Towards a Green Stone Age?
The ratio of pressure stability to specific weight of CFS is twice that of construction steel, aluminium or concrete. Shown here in the form of a granite beam and a flexible strip.
A small German engineering firm, TechnoCarbon Technologies, has developed a new composite material that its inventors hope may contribute to cutting greenhouse gas emissions in the construction and manufacturing sectors. They talked to WIPO Magazine about the innovation process, about the use of IP in commercializing the resulting products, and about their plans for licensing the technology at low cost for developing country markets.
“This,” declares Kolja Kuse, “is the past.” He leans across the aisle of the bus to hand us a heavy steel joist. “And this,” he says, with a rhetorical flourish, unsheathing a sleek, light-weight bar, “is the future.”
Inventor Kolja Kuse and two business partners were en route to the 2007 UN Climate Change Conference in Bali, Indonesia. Their mission: to seek partnerships to promote their innovative construction material, which they believe can play a part in reducing global carbon emissions.
The new, high performance composite, known as CarbonFibreStone (CFS), consists of a slice of granite with a fine laminate of carbon fiber on one or both sides. “– A bit like a stone-and-carbon-fiber sandwich,” explains Kolja. The resulting material is not only elastic, but is as strong as construction steel, as light as aluminium and has better vibration-damping properties than any other known pressure-resistant material.
The story began ten years ago in Kolja Kuse’s garage. He was at the time an electrical engineer at Aachen University, specializing in energy production. His brother was a stone mason. Watching his brother at work one day as he cut a slab of granite to make a kitchen worktop, Kolja imagined a polished stone stove-top, with invisible induction coils hidden beneath a perfect, seamless working surface. Not given to idle dreaming, he built one.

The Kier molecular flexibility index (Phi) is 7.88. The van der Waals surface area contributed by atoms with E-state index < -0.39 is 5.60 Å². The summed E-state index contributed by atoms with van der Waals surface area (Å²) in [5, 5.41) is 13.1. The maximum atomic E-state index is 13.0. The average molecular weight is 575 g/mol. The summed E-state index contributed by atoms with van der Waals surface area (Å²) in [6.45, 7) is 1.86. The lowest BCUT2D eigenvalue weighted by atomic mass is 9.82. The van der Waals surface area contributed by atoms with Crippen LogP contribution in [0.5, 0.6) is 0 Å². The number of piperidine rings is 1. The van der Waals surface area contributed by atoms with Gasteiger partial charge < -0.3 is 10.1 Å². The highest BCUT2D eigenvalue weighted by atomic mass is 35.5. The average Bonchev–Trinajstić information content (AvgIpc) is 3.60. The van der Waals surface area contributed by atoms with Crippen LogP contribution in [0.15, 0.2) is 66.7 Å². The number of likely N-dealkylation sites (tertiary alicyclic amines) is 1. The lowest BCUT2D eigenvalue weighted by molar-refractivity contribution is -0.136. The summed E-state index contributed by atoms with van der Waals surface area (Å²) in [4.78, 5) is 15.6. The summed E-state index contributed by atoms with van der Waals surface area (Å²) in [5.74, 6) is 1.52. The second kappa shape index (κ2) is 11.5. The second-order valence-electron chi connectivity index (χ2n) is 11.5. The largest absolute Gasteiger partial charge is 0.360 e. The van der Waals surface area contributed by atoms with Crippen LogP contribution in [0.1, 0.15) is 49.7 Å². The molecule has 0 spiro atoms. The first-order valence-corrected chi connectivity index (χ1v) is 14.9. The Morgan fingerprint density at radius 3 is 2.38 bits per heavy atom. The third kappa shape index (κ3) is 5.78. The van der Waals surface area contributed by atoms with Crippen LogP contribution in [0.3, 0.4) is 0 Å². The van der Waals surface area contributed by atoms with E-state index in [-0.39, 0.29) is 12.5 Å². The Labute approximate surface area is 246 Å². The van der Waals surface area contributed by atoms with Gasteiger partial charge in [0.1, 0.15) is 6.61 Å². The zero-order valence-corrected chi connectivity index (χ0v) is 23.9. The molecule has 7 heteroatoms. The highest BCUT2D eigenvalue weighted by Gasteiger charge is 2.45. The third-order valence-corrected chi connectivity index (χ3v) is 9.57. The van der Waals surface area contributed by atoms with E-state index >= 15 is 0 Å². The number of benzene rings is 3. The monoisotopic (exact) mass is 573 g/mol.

“It looked great,” he recalled. “But when the hob got above a certain temperature, the stone would always expand then crack, like an explosion.” He tried compressing the edges with huge machines, but it was no good. “The mechanical engineers and material scientists told me, you can’t stop the stone expanding. It’s impossible. So I pretty much gave up on the idea.”
There followed one of those moments of serendipity that often precede a technological breakthrough. Flying home to Munich from a meeting, Kolja picked up a brochure about carbon fiber production which had been left on the seat. Carbon fiber, he learned, shrinks longitudinally when heated. Intrigued, he wondered what might happen if he were to coat his beloved granite with carbon fiber. He teamed up with a carbon fiber specialist and gave it a go. Somewhat to their astonishment, the experiment was a success. No matter how high they heated the new hob, the stone never fractured.
A seamless stone cooking hob. Photo © STONEplus Naturstein Magazin
The explanation for the phenomenon, as they subsequently discovered, lay in a complex field of applied mechanics beyond Kolja Kuse’s own area of expertise. But the hunch had paid off. Engineers at the University of Munich subjected a prototype leaf-spring made of CFS to extensive testing and found outstanding resistance to fatigue. With several more years of research, testing and refinement, the new composite was ready for the market. In 2007 it was awarded a Material of Excellence certificate by the trade publication, Material ConneXion.
The CFS core in the Spada ski provides elasticity combined with greater vibration-damping than carbon fiber, resulting in what manufacturer Zai describes as “incomparable smoothness and agility.” Photo: Zai AG
The stone stove is now a reality, marketed by Spring Switzerland AG. As indeed is a high-tech ski with a CFS core, produced by Swiss manufacturer Zai, for which TechnoCarbon and Zai AG shared a Best Product award at the 2007 Materialica trade fair.